21st Century Manzanar (book)
|RG Media Type||books|
|Title||21st Century Manzanar|
|Theme||Evils of racism; Importance of community; Overcoming – fear, weakness, vice; Will to survive|
|Point-of-View/Protagonist Characteristics||Mostly told from perspective of middle-aged Sansei from Southern California|
|Free Web Version||Yes|
|Ratings and Warnings||Mild language; Sci-fi violence; Some sexual content|
|Facility||Manzanar  - Manzanar, California|
|Title||21st Century Manzanar|
|Original Publisher||Really Great Books|
|Original Publication Date||2002|
The novel begins sometime after the 2001 terrorist attacks on the United States and imagines an economic crisis that Americans blame on Japan resulting in the scapegoating of all Japanese Americans. As a result, an unnamed president issues Executive Order 9066-A that leads to the "ReVac": a new forced removal of Japanese Americans. While many "voluntarily" move to other countries—the government pays for passage to Japan—others must report to concentration camps, including a rebuilt Manzanar .
Protagonist David Takeda is around fifty, a pony-tailed Sansei from Venice, California, the son of a Nisei gardener. Once a clerk in a record store, he now makes a living by delivering professional eulogies at the many funerals of Japanese Americans. Aided by various friends, he rushes to report to Manzanar by the deadline. But in the meantime, his brother Johnny is beaten to death by white racist thugs while stuck in traffic. His sister Kate along with her husband and two young children wait for him there. At the camp, David get a job cleaning toilets and befriends a young gay neighbor who has a stash of canned food. He also finds himself between two women, a young woman whom he had helped escape from an abusive husband and an old activist friend from the 1970s who is dying of emphysema in the terminal ward. The politically ambitious white female camp director puts on a benign public face, while ruling the camp with an iron fist: any form of dissent is severely punished, with activists suddenly disappearing; order is largely kept by "trustees," Japanese American turncoats who are given privileges for their law enforcement activities; and youth unrest—led in part by David's estranged young nephew—results in a plan for mass sterilization. But David and other Sansei quietly resist in small ways. Meanwhile, David's ex-wife Jenny, a white woman, heads back to the coast from the South, determined to reunite and to get David out. Is there hope in this bleak setting?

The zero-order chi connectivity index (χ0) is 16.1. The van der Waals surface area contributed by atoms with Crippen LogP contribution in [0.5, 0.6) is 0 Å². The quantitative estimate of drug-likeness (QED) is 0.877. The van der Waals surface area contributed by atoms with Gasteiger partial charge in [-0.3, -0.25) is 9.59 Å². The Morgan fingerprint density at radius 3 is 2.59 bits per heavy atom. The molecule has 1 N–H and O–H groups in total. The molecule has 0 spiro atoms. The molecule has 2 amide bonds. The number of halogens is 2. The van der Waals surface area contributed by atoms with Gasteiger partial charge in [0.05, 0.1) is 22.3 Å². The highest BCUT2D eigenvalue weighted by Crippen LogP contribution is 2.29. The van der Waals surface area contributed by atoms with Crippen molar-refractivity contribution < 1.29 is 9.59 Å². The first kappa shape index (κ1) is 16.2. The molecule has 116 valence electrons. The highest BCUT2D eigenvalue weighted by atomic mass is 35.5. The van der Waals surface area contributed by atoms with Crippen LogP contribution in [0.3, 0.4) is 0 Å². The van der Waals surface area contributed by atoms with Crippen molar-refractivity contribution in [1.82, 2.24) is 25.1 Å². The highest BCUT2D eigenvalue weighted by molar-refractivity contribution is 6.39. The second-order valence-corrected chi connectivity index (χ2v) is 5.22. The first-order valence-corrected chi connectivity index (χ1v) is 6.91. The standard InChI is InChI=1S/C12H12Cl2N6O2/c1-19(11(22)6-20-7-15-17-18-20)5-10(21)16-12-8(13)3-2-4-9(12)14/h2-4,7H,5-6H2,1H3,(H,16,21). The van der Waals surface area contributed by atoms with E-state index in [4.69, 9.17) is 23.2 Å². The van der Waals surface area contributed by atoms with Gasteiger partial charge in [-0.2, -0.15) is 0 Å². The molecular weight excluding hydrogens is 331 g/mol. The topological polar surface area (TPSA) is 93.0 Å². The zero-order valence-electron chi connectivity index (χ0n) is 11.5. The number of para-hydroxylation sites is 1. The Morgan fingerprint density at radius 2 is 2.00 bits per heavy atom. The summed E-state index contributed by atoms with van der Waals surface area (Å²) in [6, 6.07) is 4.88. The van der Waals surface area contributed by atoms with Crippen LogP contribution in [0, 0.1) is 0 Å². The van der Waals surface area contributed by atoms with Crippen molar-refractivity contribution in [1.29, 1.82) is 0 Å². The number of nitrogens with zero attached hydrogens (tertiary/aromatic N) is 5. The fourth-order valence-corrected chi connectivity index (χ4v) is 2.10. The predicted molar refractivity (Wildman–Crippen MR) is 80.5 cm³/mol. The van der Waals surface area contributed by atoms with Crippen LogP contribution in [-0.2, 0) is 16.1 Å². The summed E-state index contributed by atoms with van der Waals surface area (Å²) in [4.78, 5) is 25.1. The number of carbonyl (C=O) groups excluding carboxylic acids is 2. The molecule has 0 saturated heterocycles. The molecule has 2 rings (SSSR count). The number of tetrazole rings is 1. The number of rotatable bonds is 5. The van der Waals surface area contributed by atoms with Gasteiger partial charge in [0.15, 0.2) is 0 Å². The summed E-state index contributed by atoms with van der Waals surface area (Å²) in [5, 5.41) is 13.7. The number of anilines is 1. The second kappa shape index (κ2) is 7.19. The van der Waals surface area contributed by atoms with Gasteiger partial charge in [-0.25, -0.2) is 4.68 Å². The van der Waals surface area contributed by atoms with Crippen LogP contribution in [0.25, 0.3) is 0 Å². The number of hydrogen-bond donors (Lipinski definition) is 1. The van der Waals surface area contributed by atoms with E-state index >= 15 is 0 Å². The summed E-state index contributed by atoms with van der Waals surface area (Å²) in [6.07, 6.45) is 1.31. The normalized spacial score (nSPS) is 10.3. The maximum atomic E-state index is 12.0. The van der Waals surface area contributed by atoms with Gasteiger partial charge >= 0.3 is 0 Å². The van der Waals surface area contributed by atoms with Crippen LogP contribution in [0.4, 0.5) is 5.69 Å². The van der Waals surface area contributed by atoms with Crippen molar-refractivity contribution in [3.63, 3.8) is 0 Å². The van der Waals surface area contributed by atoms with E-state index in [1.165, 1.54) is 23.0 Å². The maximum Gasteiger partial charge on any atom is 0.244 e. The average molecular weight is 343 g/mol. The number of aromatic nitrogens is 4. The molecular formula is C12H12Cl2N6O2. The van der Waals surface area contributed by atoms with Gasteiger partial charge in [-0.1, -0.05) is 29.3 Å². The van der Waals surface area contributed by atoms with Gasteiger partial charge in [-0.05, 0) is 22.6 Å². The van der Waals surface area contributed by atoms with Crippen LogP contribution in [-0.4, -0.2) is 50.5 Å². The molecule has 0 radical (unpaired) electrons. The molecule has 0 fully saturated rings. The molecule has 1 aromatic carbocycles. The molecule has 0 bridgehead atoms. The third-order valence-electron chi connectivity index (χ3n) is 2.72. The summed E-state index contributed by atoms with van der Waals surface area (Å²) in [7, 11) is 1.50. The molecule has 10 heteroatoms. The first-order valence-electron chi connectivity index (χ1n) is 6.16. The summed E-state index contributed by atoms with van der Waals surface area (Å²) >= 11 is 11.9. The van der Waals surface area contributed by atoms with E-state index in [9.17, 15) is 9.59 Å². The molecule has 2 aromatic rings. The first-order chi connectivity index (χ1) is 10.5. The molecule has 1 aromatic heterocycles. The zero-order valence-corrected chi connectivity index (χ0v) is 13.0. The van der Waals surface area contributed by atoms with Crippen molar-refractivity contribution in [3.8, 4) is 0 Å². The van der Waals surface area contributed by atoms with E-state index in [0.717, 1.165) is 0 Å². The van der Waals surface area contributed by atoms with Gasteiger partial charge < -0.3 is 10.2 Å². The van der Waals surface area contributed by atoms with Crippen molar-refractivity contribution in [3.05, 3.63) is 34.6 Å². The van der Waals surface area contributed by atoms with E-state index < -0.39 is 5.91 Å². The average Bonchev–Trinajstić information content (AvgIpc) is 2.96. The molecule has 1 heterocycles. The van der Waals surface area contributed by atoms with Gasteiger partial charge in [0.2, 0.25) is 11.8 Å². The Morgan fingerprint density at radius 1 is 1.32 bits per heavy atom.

Though set in an imaginary future, there are many references to the original Manzanar and the events of World War II through David and other characters' reminiscences about parents and family histories. There are also many descriptions of the Japanese American community in Venice and Los Angeles as a whole in the 1970s, and of the Asian American Movement of that time. The book also includes a lengthy glossary of Japanese American and other related terms used in the book.
Background and Reaction